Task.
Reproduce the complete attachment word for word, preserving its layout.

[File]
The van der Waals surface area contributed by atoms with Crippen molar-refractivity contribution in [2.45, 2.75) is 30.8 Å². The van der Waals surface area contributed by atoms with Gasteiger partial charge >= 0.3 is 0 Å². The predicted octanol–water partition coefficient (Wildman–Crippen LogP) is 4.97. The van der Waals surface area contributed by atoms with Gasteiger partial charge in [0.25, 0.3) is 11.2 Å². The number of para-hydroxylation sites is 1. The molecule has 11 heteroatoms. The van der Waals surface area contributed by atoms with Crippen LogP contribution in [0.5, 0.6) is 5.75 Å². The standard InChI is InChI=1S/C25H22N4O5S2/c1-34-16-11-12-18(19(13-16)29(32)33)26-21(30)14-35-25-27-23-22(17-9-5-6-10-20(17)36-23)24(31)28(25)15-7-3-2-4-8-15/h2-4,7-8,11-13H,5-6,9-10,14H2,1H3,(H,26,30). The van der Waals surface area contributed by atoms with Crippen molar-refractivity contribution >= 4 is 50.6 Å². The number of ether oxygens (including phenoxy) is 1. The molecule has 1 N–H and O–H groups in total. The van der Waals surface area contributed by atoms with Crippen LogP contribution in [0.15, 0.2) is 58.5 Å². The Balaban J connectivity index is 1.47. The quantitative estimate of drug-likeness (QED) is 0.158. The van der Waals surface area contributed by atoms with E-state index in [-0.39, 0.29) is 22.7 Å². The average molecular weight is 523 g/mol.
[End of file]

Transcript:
The van der Waals surface area contributed by atoms with Crippen molar-refractivity contribution in [2.45, 2.75) is 30.8 Å². The van der Waals surface area contributed by atoms with Gasteiger partial charge >= 0.3 is 0 Å². The predicted octanol–water partition coefficient (Wildman–Crippen LogP) is 4.97. The van der Waals surface area contributed by atoms with Gasteiger partial charge in [0.25, 0.3) is 11.2 Å². The number of para-hydroxylation sites is 1. The molecule has 11 heteroatoms. The van der Waals surface area contributed by atoms with Crippen LogP contribution in [0.5, 0.6) is 5.75 Å². The standard InChI is InChI=1S/C25H22N4O5S2/c1-34-16-11-12-18(19(13-16)29(32)33)26-21(30)14-35-25-27-23-22(17-9-5-6-10-20(17)36-23)24(31)28(25)15-7-3-2-4-8-15/h2-4,7-8,11-13H,5-6,9-10,14H2,1H3,(H,26,30). The van der Waals surface area contributed by atoms with Crippen molar-refractivity contribution >= 4 is 50.6 Å². The number of ether oxygens (including phenoxy) is 1. The molecule has 1 N–H and O–H groups in total. The van der Waals surface area contributed by atoms with Crippen LogP contribution in [0.15, 0.2) is 58.5 Å². The Balaban J connectivity index is 1.47. The quantitative estimate of drug-likeness (QED) is 0.158. The van der Waals surface area contributed by atoms with E-state index in [-0.39, 0.29) is 22.7 Å². The average molecular weight is 523 g/mol.